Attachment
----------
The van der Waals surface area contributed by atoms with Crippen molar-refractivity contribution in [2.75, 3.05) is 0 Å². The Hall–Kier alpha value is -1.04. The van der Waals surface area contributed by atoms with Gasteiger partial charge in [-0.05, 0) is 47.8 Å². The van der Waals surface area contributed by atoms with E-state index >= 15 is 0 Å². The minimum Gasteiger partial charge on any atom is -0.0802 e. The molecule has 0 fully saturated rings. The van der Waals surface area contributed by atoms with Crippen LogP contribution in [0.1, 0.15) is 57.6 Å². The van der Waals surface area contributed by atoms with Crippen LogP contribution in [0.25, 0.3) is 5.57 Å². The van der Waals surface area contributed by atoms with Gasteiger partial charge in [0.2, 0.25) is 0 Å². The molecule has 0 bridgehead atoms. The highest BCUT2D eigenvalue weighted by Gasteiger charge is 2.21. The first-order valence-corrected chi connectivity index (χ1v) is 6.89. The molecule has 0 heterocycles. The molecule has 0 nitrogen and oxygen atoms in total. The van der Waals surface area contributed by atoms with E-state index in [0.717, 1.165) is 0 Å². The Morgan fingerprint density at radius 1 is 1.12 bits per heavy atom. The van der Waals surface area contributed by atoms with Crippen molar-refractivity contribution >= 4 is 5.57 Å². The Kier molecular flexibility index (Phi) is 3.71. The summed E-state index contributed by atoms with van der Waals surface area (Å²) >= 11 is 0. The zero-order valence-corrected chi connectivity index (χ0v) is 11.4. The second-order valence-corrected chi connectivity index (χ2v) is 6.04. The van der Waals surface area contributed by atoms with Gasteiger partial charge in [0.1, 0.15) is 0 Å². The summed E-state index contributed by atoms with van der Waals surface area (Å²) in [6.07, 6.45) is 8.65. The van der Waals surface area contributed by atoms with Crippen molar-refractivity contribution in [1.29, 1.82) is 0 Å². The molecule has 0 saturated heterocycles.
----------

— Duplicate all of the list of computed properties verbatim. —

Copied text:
The van der Waals surface area contributed by atoms with Crippen molar-refractivity contribution in [2.75, 3.05) is 0 Å². The Hall–Kier alpha value is -1.04. The van der Waals surface area contributed by atoms with Gasteiger partial charge in [-0.05, 0) is 47.8 Å². The van der Waals surface area contributed by atoms with E-state index >= 15 is 0 Å². The minimum Gasteiger partial charge on any atom is -0.0802 e. The molecule has 0 fully saturated rings. The van der Waals surface area contributed by atoms with Crippen LogP contribution in [0.1, 0.15) is 57.6 Å². The van der Waals surface area contributed by atoms with Crippen LogP contribution in [0.25, 0.3) is 5.57 Å². The van der Waals surface area contributed by atoms with Gasteiger partial charge in [0.2, 0.25) is 0 Å². The molecule has 0 bridgehead atoms. The highest BCUT2D eigenvalue weighted by Gasteiger charge is 2.21. The first-order valence-corrected chi connectivity index (χ1v) is 6.89. The molecule has 0 heterocycles. The molecule has 0 nitrogen and oxygen atoms in total. The van der Waals surface area contributed by atoms with E-state index in [0.717, 1.165) is 0 Å². The Morgan fingerprint density at radius 1 is 1.12 bits per heavy atom. The van der Waals surface area contributed by atoms with Crippen molar-refractivity contribution >= 4 is 5.57 Å². The Kier molecular flexibility index (Phi) is 3.71. The summed E-state index contributed by atoms with van der Waals surface area (Å²) >= 11 is 0. The zero-order valence-corrected chi connectivity index (χ0v) is 11.4. The second-order valence-corrected chi connectivity index (χ2v) is 6.04. The van der Waals surface area contributed by atoms with Gasteiger partial charge in [0.1, 0.15) is 0 Å². The summed E-state index contributed by atoms with van der Waals surface area (Å²) in [6.07, 6.45) is 8.65. The van der Waals surface area contributed by atoms with Crippen molar-refractivity contribution in [1.29, 1.82) is 0 Å². The molecule has 0 saturated heterocycles.